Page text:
Like growing older, stress is an inevitable part of life. Whether it’s something at work or your favorite team going into a big game, everyone experiences some form of stress. Throw a chronic illness into the mix, and that individual has an extra stress that most people don’t understand. For example, age-related eye health concerns weigh heavy on the minds of Americans over 50, causing anxiety, depression, and stress.
Age-Related Eye Health and Stress
Age-related eye health patients face many added challenges to their lives. Aside from the scare of vision loss looming over their heads, they have the fear of losing their independence and the ability to enjoy daily life. In fact, a study found that age-related eye health patients’ emotional distress and quality of life was “significantly worse” than those with arthritis, chronic pulmonary disease and even melanoma and bone marrow transplant patients.
Study the Connection
Taking this into consideration, Bradley Dougherty, OD, PhD, and San-San Cooley, OD, tested the connection between age-related eye health and stress. Dr. Dougherty believes, “It’s very important to remember to consider the potential psychological consequences of vision loss.” The two questioned if stress may contribute to the worsening of age-related eye health concerns, considering many associate stresses with increased inflammation and these concerns are mainly inflammatory.
The study included 137 participants with age-related eye health issues who fill out the “Perceived Stress Scale” (PSS). Utilized in many different studies for a diverse population of patients and illnesses, the PSS is reputable and reliable in assessing subjective stress levels. The researchers used the scale to see how stress impacts patients’ aging eye health problems and their progression.
“By identifying stress in patients with [age-related eye health problems], a doctor of optometry may be able to refer the patient for valuable treatment, in addition to what might be considered traditional optometric care.”
– Bradley Dougherty, OD, PhD
Using Rasch analysis, the Drs. Dougherty and Cooley determined that 9 of the 10 questions “showed acceptable measurement precision.” The authors concluded that the PSS can be useful in evaluating stress levels in patients struggling with aging eye health issues. The researchers also linked PSS scores to increased pro-inflammatory cytokines, building a stronger correlation between inflammation, stress, and age-related eye health.
What Can You Do?
The researchers believe that the identification and management of perceived stress is an important factor in the complete care of all patient types, not just those who have aging eye health concerns. “A first step that a doctor could take is using a survey such as the PSS to formally evaluate perceived stress levels,” Dr. Cooley explains. Many ODs have become familiar with professionals who can help their age-related eye health patients with depression, so familiarizing yourself with outlets that can help patients deal with stress is a simple next step.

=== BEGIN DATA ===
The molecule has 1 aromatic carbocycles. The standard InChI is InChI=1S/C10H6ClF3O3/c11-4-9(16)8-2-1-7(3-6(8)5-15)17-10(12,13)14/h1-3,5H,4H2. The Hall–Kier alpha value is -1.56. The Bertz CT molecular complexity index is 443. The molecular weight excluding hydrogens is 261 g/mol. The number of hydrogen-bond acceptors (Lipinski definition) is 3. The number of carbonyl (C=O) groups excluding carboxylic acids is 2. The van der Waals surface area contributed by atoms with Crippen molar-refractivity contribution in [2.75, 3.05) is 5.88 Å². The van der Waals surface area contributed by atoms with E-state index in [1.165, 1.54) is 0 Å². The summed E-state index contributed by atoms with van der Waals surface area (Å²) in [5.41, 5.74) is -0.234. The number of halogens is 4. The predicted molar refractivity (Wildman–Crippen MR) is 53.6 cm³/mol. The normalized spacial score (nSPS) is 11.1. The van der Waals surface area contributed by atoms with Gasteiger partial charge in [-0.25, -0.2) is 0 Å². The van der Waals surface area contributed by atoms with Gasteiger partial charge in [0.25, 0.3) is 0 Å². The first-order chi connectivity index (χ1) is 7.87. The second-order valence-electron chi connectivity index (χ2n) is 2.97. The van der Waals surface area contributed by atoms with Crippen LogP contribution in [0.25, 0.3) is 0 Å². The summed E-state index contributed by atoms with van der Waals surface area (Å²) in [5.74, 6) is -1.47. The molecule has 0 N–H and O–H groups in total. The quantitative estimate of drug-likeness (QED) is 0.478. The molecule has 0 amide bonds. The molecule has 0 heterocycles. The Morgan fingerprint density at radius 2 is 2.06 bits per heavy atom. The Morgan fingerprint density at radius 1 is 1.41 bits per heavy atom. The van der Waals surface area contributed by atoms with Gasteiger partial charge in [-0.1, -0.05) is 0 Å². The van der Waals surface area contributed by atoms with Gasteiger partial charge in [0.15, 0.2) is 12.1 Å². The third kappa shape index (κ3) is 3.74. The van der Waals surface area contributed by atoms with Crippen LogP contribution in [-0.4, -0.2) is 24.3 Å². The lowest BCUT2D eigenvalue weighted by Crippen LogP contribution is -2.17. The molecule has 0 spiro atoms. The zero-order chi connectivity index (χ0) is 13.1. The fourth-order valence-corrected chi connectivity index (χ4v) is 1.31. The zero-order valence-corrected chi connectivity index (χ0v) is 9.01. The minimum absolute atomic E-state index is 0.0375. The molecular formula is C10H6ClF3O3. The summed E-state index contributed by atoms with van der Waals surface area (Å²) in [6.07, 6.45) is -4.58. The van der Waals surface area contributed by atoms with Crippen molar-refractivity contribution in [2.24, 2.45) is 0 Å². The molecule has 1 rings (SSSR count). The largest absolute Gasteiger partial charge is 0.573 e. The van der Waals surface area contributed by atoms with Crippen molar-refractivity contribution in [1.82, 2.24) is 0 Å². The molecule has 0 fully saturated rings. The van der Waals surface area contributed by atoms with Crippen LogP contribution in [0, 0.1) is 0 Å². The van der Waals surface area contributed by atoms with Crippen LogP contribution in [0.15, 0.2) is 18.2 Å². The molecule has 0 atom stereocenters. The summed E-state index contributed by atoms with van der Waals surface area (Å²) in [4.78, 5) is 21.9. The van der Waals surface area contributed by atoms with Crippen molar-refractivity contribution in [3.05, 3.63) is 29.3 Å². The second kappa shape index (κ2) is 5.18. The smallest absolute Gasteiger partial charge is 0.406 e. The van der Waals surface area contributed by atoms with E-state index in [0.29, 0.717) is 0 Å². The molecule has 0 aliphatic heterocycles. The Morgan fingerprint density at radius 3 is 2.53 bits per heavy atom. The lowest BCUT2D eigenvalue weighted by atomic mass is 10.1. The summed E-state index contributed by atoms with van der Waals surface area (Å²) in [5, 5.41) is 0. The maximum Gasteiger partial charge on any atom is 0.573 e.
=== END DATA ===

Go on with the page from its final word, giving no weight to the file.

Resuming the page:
Beyond testing and referrals, you can make the popular suggestion of “mindfulness” exercises. Mindfulness is “the act of being intensely aware of what you’re sensing and feeling at every moment — without interpretation or judgment.” The Mayo Clinic suggests:
- Paying attention to the meaning of conversations without judgement or criticism.
- Looking for details in familiar objects (food, wall decor, etc.) you may not have noticed before.
- Focusing on breathing, paying attention to every aspect of movement (inhales, exhales, air movement, body movements, etc.).
- Wake up your senses by deliberately using all 5 senses when eating a raisin or some other food item (sight, sound, smell, touch and taste).
Utilizing these techniques can lead to reduced stress, anxiety and depression, less negative thinking, and improved mood. Experts suggest practicing mindfulness every day for 6 months to allow the exercises to become habit and make an impact. However, protecting patients’ eye health before they develop serious age-related problems is ideal.
Total Patient Care
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Learn more about providing EyePromise nutraceuticals.
- Dougherty, Bradley E., et al. “Measurement of Perceived Stress in Age-Related Macular Degeneration.” Optometry and Vision Science, vol. 94, no. 3, Mar. 2017, pp. 290–296., doi:10.1097/opx.0000000000001055.
- “How to Practice Mindfulness.” Mayo Clinic, Mayo Foundation for Medical Education and Research, 10 Nov. 2015, www.mayoclinic.org/healthy-lifestyle/consumer-health/in-depth/mindfulness-exercises/art-20046356?pg=2.
- Kurek, Ellen. “Determining the Role of Stress in the Progression of AMD.” MD Magazine, Intellisphere, LLC., 10 Mar. 2017, www.mdmag.com/medical-news/determining-the-role-of-stress-in-the-progression-of-amd.
- “Study Stresses Stress Test in Treating Patients with AMD.” American Optometric Association, American Optometric Association, 24 Mar. 2017, www.aoa.org/news/clinical-eye-care/study-stresses-stress-test-in-treating-patients-with-amd?sso=y.
- Wolters Kluwer Health. “Assessing the impact of stress in age-related macular degeneration.” ScienceDaily. ScienceDaily, 3 March 2017. <www.sciencedaily.com/releases/2017/03/170303131002.htm>.